Abigail DeVille
June 11, 2023

Complete playlist below; tracks in yellow were cut for time.

  1. Door to the Cosmos, Sun Ra and His Arkestra, 1979
  2. Black Hole Sun, Soundgarten, 1994
  3. Mazzafrique, Burnt Sugar The Arkestra Chamber, 2004
  4. Give Me the Night, George Benson, 1980
  5. Step into a World (Rapture’s Delight), KRS-One, 1997
  6. La Negra Tiene Tumbao, Celia Cruz, 2001
  7. The Beautiful Ones, Prince, 1984
  8. Romantic Call (feat. Yo-Yo), Petra, 1993
  9. You Will Never Find, In Essence, 2000
  10. Be Faithful, Fatman Scoop, The Brooklyn Clan, 2003
  11. Juicy, The Notorious B. I. G., 1994
  12. Renee, Lost Boyz, 1996
  13. UMI Says, Mos Def, 1999
  14. Hope to See You, the HawtPlates, 2020
  15. If 6 Was 9, The Jimi Hendrix Experience, 1967
  16. Bold as Love, The Jimi Hendrix Experience, 1967
  17. Wisdom Eye, Alice Coltrane, 1976

Who but Abigail DeVille would have the moxy to put Sun Ra and Black Hole Sun back-to-back at the top of a mixtape? Her irreverent but earnest sensibility permeates both her work and her musical selections.

Abigail is best known for her installations of found objects, mannequins, artifacts, and ephemera which serve as site-specific historical critiques, homages, and archives. She spent her early years growing up in a strict, conservative family in the Bronx and that borough provides the horizon line for her show Bronx Heavens at the Bronx Museum. Including work from the past 10+ years, the extraordinary scope of DeVille’s work is possible because of her emphasis on the interconnectedness of all things, people, matter, history, time, everything—from soot to stardust. We talk about her piece Light of Freedom, a reimagining of the one held up by the Statue of Liberty for a post-COVID, post-George Floyd America.

Abigail talks about her family and how they shaped her—particularly her grandmother, whose fierce insistence on doing things her own way she shares with her granddaughter. This sense of a thread, through history and relationships but also through flesh and bones and time and space, winds its way through DeVille’s work. She is engaged in a project of salvage that has roots in science fiction, religion, hip hop, and dancehall. She is, somehow, able to look into a midden and reveal a cosmos.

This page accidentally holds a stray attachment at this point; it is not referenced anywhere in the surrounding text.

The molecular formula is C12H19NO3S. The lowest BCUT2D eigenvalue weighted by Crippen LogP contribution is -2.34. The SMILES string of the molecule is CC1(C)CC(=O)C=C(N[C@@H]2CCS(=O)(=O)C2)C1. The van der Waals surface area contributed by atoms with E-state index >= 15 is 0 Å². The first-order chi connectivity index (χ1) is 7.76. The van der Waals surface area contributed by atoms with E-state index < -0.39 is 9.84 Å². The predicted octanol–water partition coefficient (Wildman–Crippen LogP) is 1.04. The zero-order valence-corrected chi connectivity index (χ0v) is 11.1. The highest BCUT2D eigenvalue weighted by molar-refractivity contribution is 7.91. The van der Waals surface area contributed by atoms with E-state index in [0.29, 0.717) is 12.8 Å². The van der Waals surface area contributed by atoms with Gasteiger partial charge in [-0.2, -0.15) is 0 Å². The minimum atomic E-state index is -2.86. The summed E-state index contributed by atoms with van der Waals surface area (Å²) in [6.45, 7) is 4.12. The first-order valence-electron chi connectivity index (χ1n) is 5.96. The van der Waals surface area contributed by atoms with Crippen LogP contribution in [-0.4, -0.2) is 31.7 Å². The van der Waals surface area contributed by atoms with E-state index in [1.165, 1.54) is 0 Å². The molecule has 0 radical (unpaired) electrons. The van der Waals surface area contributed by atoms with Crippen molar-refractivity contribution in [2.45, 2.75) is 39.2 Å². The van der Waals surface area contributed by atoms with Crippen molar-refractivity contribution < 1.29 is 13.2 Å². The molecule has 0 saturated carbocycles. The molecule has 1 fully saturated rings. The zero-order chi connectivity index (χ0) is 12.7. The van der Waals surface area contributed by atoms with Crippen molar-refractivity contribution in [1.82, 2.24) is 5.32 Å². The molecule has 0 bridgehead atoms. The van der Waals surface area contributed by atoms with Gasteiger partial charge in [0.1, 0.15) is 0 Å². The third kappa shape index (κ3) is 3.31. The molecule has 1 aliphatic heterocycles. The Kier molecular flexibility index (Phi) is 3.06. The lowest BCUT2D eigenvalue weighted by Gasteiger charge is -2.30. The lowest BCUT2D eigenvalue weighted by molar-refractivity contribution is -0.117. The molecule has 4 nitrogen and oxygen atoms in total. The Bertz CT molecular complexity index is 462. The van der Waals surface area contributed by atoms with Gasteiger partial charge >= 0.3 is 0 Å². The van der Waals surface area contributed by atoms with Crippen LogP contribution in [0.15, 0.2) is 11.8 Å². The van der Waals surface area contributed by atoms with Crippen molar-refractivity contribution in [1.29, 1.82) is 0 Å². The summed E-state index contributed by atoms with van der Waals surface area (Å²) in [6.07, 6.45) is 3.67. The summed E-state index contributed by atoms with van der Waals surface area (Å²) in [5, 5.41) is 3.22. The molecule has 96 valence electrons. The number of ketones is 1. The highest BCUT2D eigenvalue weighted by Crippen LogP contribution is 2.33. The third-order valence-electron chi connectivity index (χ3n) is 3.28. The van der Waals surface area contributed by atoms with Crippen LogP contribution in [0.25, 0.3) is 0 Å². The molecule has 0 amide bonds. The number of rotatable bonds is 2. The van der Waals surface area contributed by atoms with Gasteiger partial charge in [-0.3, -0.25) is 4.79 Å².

Abigail’s show Bronx Heavens is on view at the Bronx Museum of the Arts through June 18th, and her show In the fullness of time, the heart speaks truths too deep for utterance, but a star remembers is on view at JTT through June 24th, 2023.

Abigail DeVille (b.1981, New York, NY) is known for her site-specific installations, sculptures and performances that conjure vast universes from discarded objects and fragmented archives. In a seemingly boundless practice that transcends codified space, DeVille often sites her dense assemblages anywhere between museums, theaters, public parks and city streets. By honoring and amplifying the memory of those that once used the everyday components preserved in her work, DeVille urges a reconsideration of what constitutes a historical record and who contributes. ︎

Pictured: Baby Blu (the cat's eye nebula), 2023 from DeVille’s show at JTT, In the fullness of time, the heart speaks truths too deep for utterance, but a star remembers, on view from May 18 - June 24, 2023